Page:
How science can recreate a species of mammoth that became extinct 4,000 years ago

How science can recreate a species of mammoth that became extinct 4,000 years ago

The challenge that The American Colossal, launched on Monday, will attempt to overcome with the help of genetic manipulation techniques, is for the mammoth, a species that became extinct 4,000 years ago, to retreat to Arctic soil.

“Colossal will launch an efficient and effective extinction model and will be the first company to apply advanced genetic modification techniques to reintegrate hairy mammoths in the arctic tundra,” the company said.

Extinction, the concept of creating an animal similar to an extinct species through genetics, is not unanimous in the scientific community. Some researchers doubt its usefulness or are concerned about the risks of its application.

Colossal, created by businessman Ben Lam and geneticist George Church, will attempt to insert DNA sequences from a woolly mammoth (derived from a remains preserved in Siberian soil) into the genome of Asian elephants, to create a hybrid species. The DNA of the Asian elephant and the hairy mammoth is 99.6% similar, the company said on its website.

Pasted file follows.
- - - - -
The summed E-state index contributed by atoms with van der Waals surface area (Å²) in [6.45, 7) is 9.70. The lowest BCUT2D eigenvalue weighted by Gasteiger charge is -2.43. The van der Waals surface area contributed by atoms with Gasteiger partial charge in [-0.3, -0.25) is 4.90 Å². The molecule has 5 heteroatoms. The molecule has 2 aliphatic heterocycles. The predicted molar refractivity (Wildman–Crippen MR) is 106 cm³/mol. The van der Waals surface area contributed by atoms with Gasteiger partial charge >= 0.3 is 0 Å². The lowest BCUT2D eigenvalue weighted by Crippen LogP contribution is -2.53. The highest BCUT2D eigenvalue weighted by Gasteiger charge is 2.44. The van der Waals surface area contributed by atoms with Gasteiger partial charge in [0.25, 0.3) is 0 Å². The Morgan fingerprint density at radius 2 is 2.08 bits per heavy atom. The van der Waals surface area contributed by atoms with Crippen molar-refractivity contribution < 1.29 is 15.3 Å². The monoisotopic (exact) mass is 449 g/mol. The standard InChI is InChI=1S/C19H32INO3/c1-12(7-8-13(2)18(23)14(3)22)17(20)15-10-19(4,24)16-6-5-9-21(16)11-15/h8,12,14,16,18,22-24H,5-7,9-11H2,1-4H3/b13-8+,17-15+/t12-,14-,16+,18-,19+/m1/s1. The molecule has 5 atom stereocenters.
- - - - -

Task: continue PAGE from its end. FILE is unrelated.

Colossal expects that the creation and reintroduction of these hybrid snakes into the tundra should allow “the restoration of extinct ecosystems, which could help combat and even reverse the effects of climate change.”

The modified woolly mammoth could “breathe new life into Arctic grasslands,” which the company says captures carbon dioxide and removes methane, two greenhouse gases.

The biotech company was able to raise $15 million in private funding to reach its goal, which some experts have questioned. “There will be a lot of problems with this process,” biologist Beth Shapiro told the New York Times. “This is not extinction. There will never be a giant on Earth again. If it succeeds, it will be a fictional elephant, a completely new and genetically modified organism.” Tori Heridge, biologist and paleontologist at the Natural History Museum in London. wrote on Twitter.

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